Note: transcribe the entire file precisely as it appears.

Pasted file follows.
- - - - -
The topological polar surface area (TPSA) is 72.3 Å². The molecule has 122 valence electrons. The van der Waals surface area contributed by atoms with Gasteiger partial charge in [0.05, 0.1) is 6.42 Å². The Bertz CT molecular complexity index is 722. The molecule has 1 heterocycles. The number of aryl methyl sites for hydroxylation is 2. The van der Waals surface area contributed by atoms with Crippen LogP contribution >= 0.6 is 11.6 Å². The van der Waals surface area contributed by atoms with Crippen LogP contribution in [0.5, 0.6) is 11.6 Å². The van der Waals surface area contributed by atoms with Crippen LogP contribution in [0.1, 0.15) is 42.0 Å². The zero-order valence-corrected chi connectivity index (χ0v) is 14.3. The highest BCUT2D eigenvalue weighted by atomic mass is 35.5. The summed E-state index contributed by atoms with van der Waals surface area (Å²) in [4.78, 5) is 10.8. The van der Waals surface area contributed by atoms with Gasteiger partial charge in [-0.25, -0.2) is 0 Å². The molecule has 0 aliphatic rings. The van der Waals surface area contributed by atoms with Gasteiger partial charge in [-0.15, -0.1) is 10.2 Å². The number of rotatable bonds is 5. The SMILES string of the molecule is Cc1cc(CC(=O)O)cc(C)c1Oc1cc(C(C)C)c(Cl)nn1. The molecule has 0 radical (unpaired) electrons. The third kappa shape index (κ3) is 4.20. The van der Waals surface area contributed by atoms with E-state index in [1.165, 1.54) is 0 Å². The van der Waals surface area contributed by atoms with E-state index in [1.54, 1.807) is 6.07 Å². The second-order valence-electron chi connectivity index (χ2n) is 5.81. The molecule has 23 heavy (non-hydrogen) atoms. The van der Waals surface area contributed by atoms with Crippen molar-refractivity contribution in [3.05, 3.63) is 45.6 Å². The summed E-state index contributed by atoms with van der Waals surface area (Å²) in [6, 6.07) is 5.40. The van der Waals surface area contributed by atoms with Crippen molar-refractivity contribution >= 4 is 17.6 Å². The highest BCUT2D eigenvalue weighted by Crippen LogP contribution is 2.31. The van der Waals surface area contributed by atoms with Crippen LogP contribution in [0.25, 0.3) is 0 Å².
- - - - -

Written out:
The topological polar surface area (TPSA) is 72.3 Å². The molecule has 122 valence electrons. The van der Waals surface area contributed by atoms with Gasteiger partial charge in [0.05, 0.1) is 6.42 Å². The Bertz CT molecular complexity index is 722. The molecule has 1 heterocycles. The number of aryl methyl sites for hydroxylation is 2. The van der Waals surface area contributed by atoms with Crippen LogP contribution >= 0.6 is 11.6 Å². The van der Waals surface area contributed by atoms with Crippen LogP contribution in [0.5, 0.6) is 11.6 Å². The van der Waals surface area contributed by atoms with Crippen LogP contribution in [0.1, 0.15) is 42.0 Å². The zero-order valence-corrected chi connectivity index (χ0v) is 14.3. The highest BCUT2D eigenvalue weighted by atomic mass is 35.5. The summed E-state index contributed by atoms with van der Waals surface area (Å²) in [4.78, 5) is 10.8. The van der Waals surface area contributed by atoms with Gasteiger partial charge in [-0.25, -0.2) is 0 Å². The molecule has 0 aliphatic rings. The van der Waals surface area contributed by atoms with Gasteiger partial charge in [-0.15, -0.1) is 10.2 Å². The number of rotatable bonds is 5. The SMILES string of the molecule is Cc1cc(CC(=O)O)cc(C)c1Oc1cc(C(C)C)c(Cl)nn1. The molecule has 0 radical (unpaired) electrons. The third kappa shape index (κ3) is 4.20. The van der Waals surface area contributed by atoms with E-state index in [1.165, 1.54) is 0 Å². The van der Waals surface area contributed by atoms with E-state index in [1.54, 1.807) is 6.07 Å². The second-order valence-electron chi connectivity index (χ2n) is 5.81. The molecule has 23 heavy (non-hydrogen) atoms. The van der Waals surface area contributed by atoms with Crippen molar-refractivity contribution in [3.05, 3.63) is 45.6 Å². The summed E-state index contributed by atoms with van der Waals surface area (Å²) in [6, 6.07) is 5.40. The van der Waals surface area contributed by atoms with Crippen molar-refractivity contribution >= 4 is 17.6 Å². The highest BCUT2D eigenvalue weighted by Crippen LogP contribution is 2.31. The van der Waals surface area contributed by atoms with Crippen LogP contribution in [0.25, 0.3) is 0 Å².